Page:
Wednesday, 27 October 2010
Thursday, 21 October 2010
Proust created in 1978 for the Palazzo dei Diamanti in Ferrara was immediately recognized as an icon of 20th century design. In 1993, Cappellini inherited the piece & today after reupholstered in a new cotton fabric with traditionally hand-finished by Alessandro Mendini, Proust Geometrica still preserves the forms + value of the original Proust armchair but with a refreshing breath of new life + image.
Alessandro Mendini, born in 1931, as an architect and a designer he mainly cares about neo-modern and contemporary design; in this area he designs furniture and environments. In the past, he directed magazines such as Casabella, Modo and Domus; many essays have been published in different languages about his work and his “Atelier Mendini”. For Alessi, Philips, Swarovski and Swatch he designed items now considered icons of the worldwide contemporary design overview.
a+. cappellini via via
a+. atelier mendini Read more...
Wednesday, 20 October 2010
I can't help but notice the message this anthill-like group of vaulted magnificent landmark in the Mapungubwe National Park and World Heritage site in Limpopo could send to other world heritage sites. The Mapungubwe Interpretation Centre in South Africa by veteran architect, Peter Rich, winner of the 2010 ABSOLUT VISI Designer of the Year Award for the centre itself, which also won the World Building of the Year at the World Architecture Festival in Barcelona in 2009.
'The vaulted structures were built using stabilized earth tiles and the ancient tile vaulting technique, which requires no reinforcing.
The largest free-form vaults span 14.5m, with an un-reinforced masonry vault of only 300mm in thickness. The simple, elegant structures are clad with locally quarried stone, which adds a stabilizing load to the vaults and integrates the centre into its surroundings.
The project contributed to poverty relief in the area by using ecological methods, local materials and labour.'- Visi.
About The Mapungubwe Interpretation Centre in South Africa:
'The Mapungubwe National Park celebrates the site of an ancient trading civilization in the context of a natural setting. The complex landscape was both the inspiration for the design and the source of the materials for the construction of the new Interpretation Centre, resulting in a composition of structures that are authentically rooted to their location.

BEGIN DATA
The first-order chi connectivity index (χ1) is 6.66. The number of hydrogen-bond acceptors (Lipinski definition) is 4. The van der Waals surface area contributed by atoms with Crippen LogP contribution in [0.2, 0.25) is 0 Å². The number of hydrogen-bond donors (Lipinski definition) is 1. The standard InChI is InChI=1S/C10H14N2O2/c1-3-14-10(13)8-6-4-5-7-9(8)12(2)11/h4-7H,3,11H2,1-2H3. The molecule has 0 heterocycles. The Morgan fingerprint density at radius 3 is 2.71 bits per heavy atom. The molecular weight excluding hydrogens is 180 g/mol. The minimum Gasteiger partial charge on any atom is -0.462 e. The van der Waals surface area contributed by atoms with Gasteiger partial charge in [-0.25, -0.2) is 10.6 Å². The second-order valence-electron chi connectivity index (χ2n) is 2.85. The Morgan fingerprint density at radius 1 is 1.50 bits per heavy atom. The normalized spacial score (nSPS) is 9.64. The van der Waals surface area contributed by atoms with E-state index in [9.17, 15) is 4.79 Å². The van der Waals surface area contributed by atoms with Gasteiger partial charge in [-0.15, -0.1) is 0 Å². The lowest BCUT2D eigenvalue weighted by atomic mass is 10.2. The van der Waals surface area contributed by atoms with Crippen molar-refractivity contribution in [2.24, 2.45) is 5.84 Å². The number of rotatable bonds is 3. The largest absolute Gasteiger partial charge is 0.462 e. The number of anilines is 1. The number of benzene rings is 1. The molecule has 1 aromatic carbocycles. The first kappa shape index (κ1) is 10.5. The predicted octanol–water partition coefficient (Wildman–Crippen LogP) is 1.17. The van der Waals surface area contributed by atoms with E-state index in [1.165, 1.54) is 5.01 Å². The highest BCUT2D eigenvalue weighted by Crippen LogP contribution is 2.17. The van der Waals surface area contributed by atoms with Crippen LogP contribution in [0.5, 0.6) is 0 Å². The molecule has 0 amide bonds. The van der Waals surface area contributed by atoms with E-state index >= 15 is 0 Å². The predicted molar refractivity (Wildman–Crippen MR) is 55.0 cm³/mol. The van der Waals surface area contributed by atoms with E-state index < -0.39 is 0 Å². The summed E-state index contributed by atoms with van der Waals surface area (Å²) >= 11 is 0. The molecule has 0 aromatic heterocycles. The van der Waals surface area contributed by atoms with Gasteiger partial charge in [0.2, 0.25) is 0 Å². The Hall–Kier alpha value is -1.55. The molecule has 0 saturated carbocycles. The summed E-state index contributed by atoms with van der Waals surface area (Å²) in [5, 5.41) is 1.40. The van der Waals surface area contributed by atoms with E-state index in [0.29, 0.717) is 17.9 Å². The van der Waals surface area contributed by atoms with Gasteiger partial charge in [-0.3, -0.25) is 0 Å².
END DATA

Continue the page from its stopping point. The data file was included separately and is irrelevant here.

The building is visually contained by two hollow cairns that evoke route-markers found in Southern African cultures. Timbrel vaulting is used to construct billowing forms that expose the arched edges of their thin shells, an analogy of the archaeological revelation of past cultures.
The project’s agenda extends beyond the presentation of the area’s history to awaken an understanding of the vulnerability of the local ecology. These objectives are manifested in the construction process of the Centre in which unemployed local people were trained in the manufacture of stabilized earth tiles and in building the vaulting.'- Peter Rich Architects.
Another worth to mention site is the Mapungubwe Day Visitors Centre, located 800 meters north of the Mapungubwe Interpretation centre.About The Mapungubwe Day Visitors Centre:
'This is a Place where local chieftains can meet and engage in ritual practice and celebrate their ancestry with their collective constituencies.
Sited on a plateau above a natural amphitheatre meeting and dining facilities for 30 chiefs enjoy wonderful views towards Zimbabwe. Simple linear and L shaped structures enclose a courtyard containing a circular meeting hut and veranda. A simple timber and latte shaded structure ‘Kgotla’ defines the edge of the plateau and functions as a gallery and dining space, elevating the chiefs above the masses. Under the latte canopy sits a roofless sky room, with seating where conversations are held with the ancestors.
L shaped ablution blocks catering for the staff and the public face North, defining a linear stepped street down the hill to the amphitheatre.